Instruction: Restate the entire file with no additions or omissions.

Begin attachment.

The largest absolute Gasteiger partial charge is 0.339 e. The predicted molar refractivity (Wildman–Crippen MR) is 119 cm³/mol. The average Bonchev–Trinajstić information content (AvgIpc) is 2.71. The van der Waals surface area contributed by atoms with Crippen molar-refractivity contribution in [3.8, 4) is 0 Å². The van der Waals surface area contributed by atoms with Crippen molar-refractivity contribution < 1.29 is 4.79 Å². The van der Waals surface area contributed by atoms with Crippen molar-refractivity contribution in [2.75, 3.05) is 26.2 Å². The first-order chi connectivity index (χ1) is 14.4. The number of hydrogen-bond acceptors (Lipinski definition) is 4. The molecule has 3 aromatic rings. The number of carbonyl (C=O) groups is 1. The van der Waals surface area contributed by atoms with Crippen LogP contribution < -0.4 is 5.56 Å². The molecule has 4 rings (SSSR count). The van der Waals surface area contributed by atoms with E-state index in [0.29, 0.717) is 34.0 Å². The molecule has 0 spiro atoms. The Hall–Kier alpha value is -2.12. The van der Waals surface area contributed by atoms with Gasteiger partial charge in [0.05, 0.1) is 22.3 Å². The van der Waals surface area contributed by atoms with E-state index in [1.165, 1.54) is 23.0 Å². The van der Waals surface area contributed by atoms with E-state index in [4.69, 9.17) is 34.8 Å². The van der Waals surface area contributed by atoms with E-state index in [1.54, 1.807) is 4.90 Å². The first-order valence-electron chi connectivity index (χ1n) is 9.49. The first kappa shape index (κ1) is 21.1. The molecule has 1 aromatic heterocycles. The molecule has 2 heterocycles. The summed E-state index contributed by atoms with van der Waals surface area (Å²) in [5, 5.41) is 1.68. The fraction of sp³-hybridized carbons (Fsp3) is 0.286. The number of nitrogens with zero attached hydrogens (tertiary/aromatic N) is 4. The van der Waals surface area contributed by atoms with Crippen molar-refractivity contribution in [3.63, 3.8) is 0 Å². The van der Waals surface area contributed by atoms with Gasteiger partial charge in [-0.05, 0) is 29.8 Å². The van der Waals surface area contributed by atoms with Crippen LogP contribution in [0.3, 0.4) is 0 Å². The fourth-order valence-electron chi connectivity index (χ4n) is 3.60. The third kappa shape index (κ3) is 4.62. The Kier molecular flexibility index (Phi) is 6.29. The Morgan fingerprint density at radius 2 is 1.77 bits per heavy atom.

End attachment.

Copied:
The largest absolute Gasteiger partial charge is 0.339 e. The predicted molar refractivity (Wildman–Crippen MR) is 119 cm³/mol. The average Bonchev–Trinajstić information content (AvgIpc) is 2.71. The van der Waals surface area contributed by atoms with Crippen molar-refractivity contribution in [3.8, 4) is 0 Å². The van der Waals surface area contributed by atoms with Crippen molar-refractivity contribution < 1.29 is 4.79 Å². The van der Waals surface area contributed by atoms with Crippen molar-refractivity contribution in [2.75, 3.05) is 26.2 Å². The first-order chi connectivity index (χ1) is 14.4. The number of hydrogen-bond acceptors (Lipinski definition) is 4. The molecule has 3 aromatic rings. The number of carbonyl (C=O) groups is 1. The van der Waals surface area contributed by atoms with Crippen LogP contribution < -0.4 is 5.56 Å². The molecule has 4 rings (SSSR count). The van der Waals surface area contributed by atoms with E-state index in [0.29, 0.717) is 34.0 Å². The molecule has 0 spiro atoms. The Hall–Kier alpha value is -2.12. The van der Waals surface area contributed by atoms with Gasteiger partial charge in [0.05, 0.1) is 22.3 Å². The van der Waals surface area contributed by atoms with E-state index in [1.165, 1.54) is 23.0 Å². The van der Waals surface area contributed by atoms with E-state index in [4.69, 9.17) is 34.8 Å². The van der Waals surface area contributed by atoms with E-state index in [1.54, 1.807) is 4.90 Å². The first-order valence-electron chi connectivity index (χ1n) is 9.49. The first kappa shape index (κ1) is 21.1. The molecule has 1 aromatic heterocycles. The molecule has 2 heterocycles. The summed E-state index contributed by atoms with van der Waals surface area (Å²) in [5, 5.41) is 1.68. The fraction of sp³-hybridized carbons (Fsp3) is 0.286. The number of nitrogens with zero attached hydrogens (tertiary/aromatic N) is 4. The van der Waals surface area contributed by atoms with Crippen molar-refractivity contribution in [3.63, 3.8) is 0 Å². The van der Waals surface area contributed by atoms with Gasteiger partial charge in [-0.05, 0) is 29.8 Å². The van der Waals surface area contributed by atoms with Crippen LogP contribution in [0.3, 0.4) is 0 Å². The fourth-order valence-electron chi connectivity index (χ4n) is 3.60. The third kappa shape index (κ3) is 4.62. The Kier molecular flexibility index (Phi) is 6.29. The Morgan fingerprint density at radius 2 is 1.77 bits per heavy atom.